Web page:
Structural studies of intermediates along the cyclization pathway of Aplysia ADP-ribosyl cyclase

J Mol Biol. 2012 Jan 20;415(3):514-26. doi: 10.1016/j.jmb.2011.11.022. Epub 2011 Nov 18.


Cyclic ADP-ribose (cADPR) is a calcium messenger that can mobilize intracellular Ca²⁺ stores and activate Ca²⁺ influx to regulate a wide range of physiological processes. Aplysia cyclase is the first member of the ADP-ribosyl cyclases identified to catalyze the cyclization of NAD⁺ into cADPR. The catalysis involves a two-step reaction, the elimination of the nicotinamide ring and the cyclization of the intermediate resulting in the covalent attachment of the purine ring to the terminal ribose. Aplysia cyclase exhibits a high degree of leniency towards the purine base of its substrate, and the cyclization reaction takes place at either the N1- or the N7-position of the purine ring. To decipher the mechanism of cyclization in Aplysia cyclase, we used a crystallization setup with multiple Aplysia cyclase molecules present in the asymmetric unit. With the use of natural substrates and analogs, not only were we able to capture multiple snapshots during enzyme catalysis resulting in either N1 or N7 linkage of the purine ring to the terminal ribose, we were also able to observe, for the first time, the cyclized products of both N1 and N7 cyclization bound in the active site of Aplysia cyclase.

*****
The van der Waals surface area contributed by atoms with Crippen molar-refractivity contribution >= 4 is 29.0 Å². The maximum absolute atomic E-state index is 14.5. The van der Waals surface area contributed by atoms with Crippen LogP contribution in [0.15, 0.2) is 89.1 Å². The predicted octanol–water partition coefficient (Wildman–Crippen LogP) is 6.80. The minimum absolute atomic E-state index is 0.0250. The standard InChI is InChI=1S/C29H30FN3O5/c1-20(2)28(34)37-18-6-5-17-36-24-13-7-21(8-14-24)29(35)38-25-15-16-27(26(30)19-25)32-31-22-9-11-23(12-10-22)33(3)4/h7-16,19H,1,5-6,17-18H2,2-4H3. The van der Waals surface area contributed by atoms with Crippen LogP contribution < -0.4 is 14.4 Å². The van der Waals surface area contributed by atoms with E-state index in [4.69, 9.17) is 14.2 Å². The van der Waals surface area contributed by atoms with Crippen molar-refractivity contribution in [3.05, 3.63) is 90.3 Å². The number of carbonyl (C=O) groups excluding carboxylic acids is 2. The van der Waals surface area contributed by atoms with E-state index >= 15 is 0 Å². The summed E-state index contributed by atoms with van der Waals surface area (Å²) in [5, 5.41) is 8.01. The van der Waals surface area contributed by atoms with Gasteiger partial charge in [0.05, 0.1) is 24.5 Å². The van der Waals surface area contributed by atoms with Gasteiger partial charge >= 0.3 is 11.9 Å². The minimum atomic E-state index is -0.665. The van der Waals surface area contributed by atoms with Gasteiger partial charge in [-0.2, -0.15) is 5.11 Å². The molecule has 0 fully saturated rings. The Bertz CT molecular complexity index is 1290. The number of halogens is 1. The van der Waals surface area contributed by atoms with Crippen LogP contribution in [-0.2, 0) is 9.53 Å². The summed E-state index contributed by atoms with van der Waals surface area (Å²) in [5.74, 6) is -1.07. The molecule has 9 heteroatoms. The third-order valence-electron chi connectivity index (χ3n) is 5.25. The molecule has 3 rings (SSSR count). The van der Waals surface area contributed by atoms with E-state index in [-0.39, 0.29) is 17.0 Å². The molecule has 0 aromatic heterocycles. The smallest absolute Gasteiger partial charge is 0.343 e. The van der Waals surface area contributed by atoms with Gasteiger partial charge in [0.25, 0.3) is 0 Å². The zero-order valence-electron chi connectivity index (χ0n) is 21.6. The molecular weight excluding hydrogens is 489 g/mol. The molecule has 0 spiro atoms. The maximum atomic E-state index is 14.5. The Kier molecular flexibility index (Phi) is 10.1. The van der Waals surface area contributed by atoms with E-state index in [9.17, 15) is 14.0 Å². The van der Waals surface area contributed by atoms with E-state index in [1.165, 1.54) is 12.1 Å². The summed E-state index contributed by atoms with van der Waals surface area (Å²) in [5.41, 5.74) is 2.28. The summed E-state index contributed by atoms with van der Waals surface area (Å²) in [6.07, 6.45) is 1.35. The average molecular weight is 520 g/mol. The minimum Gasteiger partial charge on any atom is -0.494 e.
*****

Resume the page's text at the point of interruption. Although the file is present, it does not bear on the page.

Publication types

  • Research Support, Non-U.S. Gov't

MeSH terms

  • ADP-ribosyl Cyclase / chemistry*
  • ADP-ribosyl Cyclase / metabolism*
  • Adenosine Diphosphate Ribose / metabolism*
  • Animals
  • Aplysia / enzymology*
  • Catalytic Domain
  • Crystallography, X-Ray
  • Models, Molecular
  • NAD / metabolism


  • NAD
  • Adenosine Diphosphate Ribose
  • ADP-ribosyl Cyclase